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4 things revenue leaders do differently when it comes to managing information

HPE-SW-Guest

daniel_dorr.JPGBy Daniel Dorr

 

(Daniel Dorr leads HP's CIO Agenda workshop program. He is responsible for conducting workshops to help CIO clients prioritize key business initiatives, the technology to address those problems and the financial impact of doing so. To participate in HP’s CIO Agenda workshop, contact your account general manager.)

 

What is the best way to find out how important information is to overall business success? How about by surveying 650 companies around the planet for 50 different IT attributes, and then comparing the results to revenue releases?  HP wanted to see if there was really an IT difference between revenue leaders and followers, and to use that knowledge to better serve our clients.  And after a ton of analysis, the results came out pretty surprising.

 

Of the 50 attributes we tested, those that rose to the surface were capacity, legacy and custom applications and security.  And we’ll get into the details of these in another blog post. But the attributes that really got our attention related to how companies manage their information.

 

One of the biggest correlations to revenue leadership involved information 

Four of the seven attributes that were significantly different between revenue leaders and laggards were how companies managed and used their information. Leaders automated their information management strategy while laggards merely documented theirs. Leaders also reported a much higher degree of automation in their audit and compliance processes (52 percent vs. 39 percent). Leaders were even moving to automate business intelligence in decision making at more than double the rate of laggards (18 percent vs. 7 percent).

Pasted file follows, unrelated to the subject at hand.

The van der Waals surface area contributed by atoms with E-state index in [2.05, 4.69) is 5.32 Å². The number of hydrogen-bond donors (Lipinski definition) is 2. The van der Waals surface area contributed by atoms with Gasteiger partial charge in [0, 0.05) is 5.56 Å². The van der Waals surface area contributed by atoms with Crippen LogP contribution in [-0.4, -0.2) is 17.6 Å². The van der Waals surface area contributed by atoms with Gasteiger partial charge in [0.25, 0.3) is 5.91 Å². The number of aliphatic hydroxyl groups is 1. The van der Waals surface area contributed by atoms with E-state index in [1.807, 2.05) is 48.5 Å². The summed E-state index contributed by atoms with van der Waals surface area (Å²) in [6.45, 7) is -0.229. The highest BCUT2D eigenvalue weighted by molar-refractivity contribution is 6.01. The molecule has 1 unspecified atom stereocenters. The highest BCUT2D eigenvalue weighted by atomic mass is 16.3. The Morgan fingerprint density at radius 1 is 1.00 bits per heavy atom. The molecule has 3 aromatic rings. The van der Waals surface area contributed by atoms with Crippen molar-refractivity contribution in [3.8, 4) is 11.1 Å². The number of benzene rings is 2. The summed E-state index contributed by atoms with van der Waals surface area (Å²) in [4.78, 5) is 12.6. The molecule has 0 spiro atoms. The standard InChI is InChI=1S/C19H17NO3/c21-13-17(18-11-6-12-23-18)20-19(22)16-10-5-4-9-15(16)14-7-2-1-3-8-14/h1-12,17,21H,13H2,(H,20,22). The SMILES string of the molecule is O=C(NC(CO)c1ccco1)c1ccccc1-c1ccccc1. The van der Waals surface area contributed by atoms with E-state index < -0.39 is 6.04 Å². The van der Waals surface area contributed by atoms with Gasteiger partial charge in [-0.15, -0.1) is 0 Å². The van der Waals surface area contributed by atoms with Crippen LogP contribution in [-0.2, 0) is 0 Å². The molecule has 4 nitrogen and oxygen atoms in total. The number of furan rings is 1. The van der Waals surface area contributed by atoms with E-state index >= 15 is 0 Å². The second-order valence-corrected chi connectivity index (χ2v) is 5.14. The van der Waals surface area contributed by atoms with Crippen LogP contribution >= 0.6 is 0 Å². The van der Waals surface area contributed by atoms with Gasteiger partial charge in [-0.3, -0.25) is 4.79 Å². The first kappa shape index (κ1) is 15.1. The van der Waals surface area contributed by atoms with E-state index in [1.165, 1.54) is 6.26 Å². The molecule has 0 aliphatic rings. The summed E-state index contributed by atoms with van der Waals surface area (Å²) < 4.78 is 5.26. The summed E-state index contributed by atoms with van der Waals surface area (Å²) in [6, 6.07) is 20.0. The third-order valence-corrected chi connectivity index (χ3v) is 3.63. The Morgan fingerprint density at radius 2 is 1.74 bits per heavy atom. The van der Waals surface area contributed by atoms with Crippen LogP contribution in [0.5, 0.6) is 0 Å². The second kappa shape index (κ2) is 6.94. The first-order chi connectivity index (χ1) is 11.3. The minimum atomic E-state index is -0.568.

One of the most interesting differences about how leaders and laggards use information is how they measure success. Leaders reported that they have a high degree of clarity and agreement on key performance indicators (KPIs) with the business. Market followers, however, generally reported only moderate level of agreement and alignment. 

 

Conjoining automation and information for setting goals, making decisions, and monitoring operations: that’s how industry leaders stay ahead. With automated systems in place, the staff at leading firms is free to focus on business issues rather than relying on guesswork and seat-of-the-pants decisions, manually sifting through business information, or scrambling on audit fire drills.

 

What can you do?

We’ve seen how leaders in all industries are using information technology to stay at the top. But there are ways to join them:

 

  1. Work with your business peers to ensure clear alignment of KPIs, and communicate them broadly across the organization. Cost outlay is low, and you don’t even need to engage a vendor for this simple but important step.
  2. Look for ways to automate your information management strategy, and even your specific business decisions. Examine your compliance history for other ways to automate standard processes.

 

For more insights on the future of IT and how you can optimize IT performance to drive business results, subscribe to the Discover Performance ezine.

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